Lockheed Martin (NYSE:LMT) has halted production of the F-35 in Japan, and told employees in an Italian facility to work from home, due to concerns about the COVID-19 coronavirus.

Ellen Lord, the Pentagon's undersecretary for acquisition and sustainment, told reporters gathered at a defense industry conference on Wednesday that Lockheed Martin has shut down a Mitsubishi Heavy Industries Japan factory where the F-35 is assembled for at least a week, and is taking other precautions in response to the coronavirus threat.

An F-35 lands on a runway.

A F-35 fighter coming in for a landing after a test flight. Image source: Lockheed Martin.

Lockheed Martin assembles most of its F-35 Joint Strike Fighters at a facility in Ft. Worth, Texas, but the plane has a global supply chain. The company also assembles some planes to be sold to foreign partners at the Mitsubishi facility in Nagoya, Japan, and a Leonardo-owned factory in Cameri, Italy.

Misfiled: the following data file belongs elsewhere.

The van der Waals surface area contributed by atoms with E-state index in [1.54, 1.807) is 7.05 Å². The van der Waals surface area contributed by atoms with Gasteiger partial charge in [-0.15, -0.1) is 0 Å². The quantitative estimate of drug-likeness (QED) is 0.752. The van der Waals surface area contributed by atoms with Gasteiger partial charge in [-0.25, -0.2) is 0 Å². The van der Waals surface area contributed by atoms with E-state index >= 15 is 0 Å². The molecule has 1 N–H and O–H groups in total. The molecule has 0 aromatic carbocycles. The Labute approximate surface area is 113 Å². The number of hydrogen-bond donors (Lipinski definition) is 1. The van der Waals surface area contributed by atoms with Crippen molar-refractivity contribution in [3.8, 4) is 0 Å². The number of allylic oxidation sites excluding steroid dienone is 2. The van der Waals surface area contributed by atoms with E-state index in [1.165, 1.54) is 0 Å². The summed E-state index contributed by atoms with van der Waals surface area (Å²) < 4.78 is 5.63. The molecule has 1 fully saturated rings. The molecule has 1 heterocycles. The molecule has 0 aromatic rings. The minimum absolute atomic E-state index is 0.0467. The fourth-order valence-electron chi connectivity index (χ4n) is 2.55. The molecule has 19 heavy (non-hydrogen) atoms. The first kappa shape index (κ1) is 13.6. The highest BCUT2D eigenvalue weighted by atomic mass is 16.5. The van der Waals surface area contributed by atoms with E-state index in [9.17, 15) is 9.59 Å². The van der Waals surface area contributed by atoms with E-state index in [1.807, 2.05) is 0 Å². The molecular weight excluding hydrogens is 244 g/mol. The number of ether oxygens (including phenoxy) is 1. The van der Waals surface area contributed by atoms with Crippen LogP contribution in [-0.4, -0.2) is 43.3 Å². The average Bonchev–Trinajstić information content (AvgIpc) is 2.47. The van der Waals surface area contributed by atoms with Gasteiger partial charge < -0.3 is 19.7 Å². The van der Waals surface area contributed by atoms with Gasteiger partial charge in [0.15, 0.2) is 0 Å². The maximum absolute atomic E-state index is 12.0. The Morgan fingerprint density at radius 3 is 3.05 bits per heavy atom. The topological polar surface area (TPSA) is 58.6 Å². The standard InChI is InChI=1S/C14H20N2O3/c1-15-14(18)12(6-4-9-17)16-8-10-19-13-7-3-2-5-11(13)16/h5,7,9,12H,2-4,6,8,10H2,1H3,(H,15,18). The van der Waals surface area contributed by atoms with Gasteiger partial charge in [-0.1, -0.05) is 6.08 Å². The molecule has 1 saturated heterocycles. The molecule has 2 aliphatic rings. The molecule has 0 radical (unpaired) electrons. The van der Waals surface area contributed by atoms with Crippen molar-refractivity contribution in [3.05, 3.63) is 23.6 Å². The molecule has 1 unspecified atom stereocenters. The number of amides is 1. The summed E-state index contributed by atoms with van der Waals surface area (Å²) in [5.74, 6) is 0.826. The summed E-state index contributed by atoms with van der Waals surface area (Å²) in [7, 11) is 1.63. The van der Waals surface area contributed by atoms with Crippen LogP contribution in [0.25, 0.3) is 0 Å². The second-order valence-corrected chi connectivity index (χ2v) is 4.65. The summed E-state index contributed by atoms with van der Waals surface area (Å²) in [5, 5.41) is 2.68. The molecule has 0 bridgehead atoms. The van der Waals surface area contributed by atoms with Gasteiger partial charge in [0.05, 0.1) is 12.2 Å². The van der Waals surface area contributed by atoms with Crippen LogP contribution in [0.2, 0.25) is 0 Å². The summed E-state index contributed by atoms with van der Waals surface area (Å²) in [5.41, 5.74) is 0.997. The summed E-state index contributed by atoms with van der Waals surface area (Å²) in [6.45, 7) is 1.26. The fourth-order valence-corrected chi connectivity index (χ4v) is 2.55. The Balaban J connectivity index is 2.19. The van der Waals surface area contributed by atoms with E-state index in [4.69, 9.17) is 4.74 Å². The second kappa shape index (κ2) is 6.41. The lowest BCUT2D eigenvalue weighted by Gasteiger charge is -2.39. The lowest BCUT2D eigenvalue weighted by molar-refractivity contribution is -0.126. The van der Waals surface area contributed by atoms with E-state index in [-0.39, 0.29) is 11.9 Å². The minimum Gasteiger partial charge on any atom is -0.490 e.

The company plans to deliver 140 F-35s in 2020, with most headed for the U.S. military and unaffected by the international shutdown. Lord said she has not seen any sign that the coronavirus will impact deliveries but said a Pentagon team is monitoring the virus' impact on the defense base and its suppliers.

The F-35 remains in low-rate production, but Lockheed Martin hopes to ramp up deliveries in the years to come. For that to happen, though, the company must work out some lingering issues in its supply chain that were present prior to the coronavirus, including delays delivering the plane's complex engine.

It's too soon to say whether the shutdown will be limited to just one week, or whether the Fort Worth facility will be able to avoid coronavirus-related supply chain disruptions.